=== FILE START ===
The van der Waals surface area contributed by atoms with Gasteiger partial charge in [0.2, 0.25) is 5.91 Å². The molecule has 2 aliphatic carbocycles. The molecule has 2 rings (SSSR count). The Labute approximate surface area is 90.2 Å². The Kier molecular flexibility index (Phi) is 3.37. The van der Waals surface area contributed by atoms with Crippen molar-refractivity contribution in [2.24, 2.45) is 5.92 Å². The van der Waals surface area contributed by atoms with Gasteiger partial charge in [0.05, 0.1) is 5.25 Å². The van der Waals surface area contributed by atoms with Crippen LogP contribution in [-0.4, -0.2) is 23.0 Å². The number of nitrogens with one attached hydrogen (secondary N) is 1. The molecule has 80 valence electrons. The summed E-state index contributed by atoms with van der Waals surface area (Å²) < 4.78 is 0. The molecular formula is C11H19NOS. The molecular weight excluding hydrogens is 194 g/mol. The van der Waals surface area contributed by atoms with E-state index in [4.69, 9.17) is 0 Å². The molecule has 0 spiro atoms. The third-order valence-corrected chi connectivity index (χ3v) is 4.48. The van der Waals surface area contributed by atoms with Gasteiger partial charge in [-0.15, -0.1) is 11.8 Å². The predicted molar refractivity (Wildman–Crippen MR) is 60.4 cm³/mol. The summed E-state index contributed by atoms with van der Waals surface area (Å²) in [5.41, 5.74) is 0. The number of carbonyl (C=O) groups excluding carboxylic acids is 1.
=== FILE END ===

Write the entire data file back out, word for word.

The van der Waals surface area contributed by atoms with Gasteiger partial charge in [0.2, 0.25) is 5.91 Å². The molecule has 2 aliphatic carbocycles. The molecule has 2 rings (SSSR count). The Labute approximate surface area is 90.2 Å². The Kier molecular flexibility index (Phi) is 3.37. The van der Waals surface area contributed by atoms with Crippen molar-refractivity contribution in [2.24, 2.45) is 5.92 Å². The van der Waals surface area contributed by atoms with Gasteiger partial charge in [0.05, 0.1) is 5.25 Å². The van der Waals surface area contributed by atoms with Crippen LogP contribution in [-0.4, -0.2) is 23.0 Å². The number of nitrogens with one attached hydrogen (secondary N) is 1. The molecule has 80 valence electrons. The summed E-state index contributed by atoms with van der Waals surface area (Å²) < 4.78 is 0. The molecular formula is C11H19NOS. The molecular weight excluding hydrogens is 194 g/mol. The van der Waals surface area contributed by atoms with E-state index in [4.69, 9.17) is 0 Å². The molecule has 0 spiro atoms. The third-order valence-corrected chi connectivity index (χ3v) is 4.48. The van der Waals surface area contributed by atoms with Gasteiger partial charge in [-0.15, -0.1) is 11.8 Å². The predicted molar refractivity (Wildman–Crippen MR) is 60.4 cm³/mol. The summed E-state index contributed by atoms with van der Waals surface area (Å²) in [5.41, 5.74) is 0. The number of carbonyl (C=O) groups excluding carboxylic acids is 1.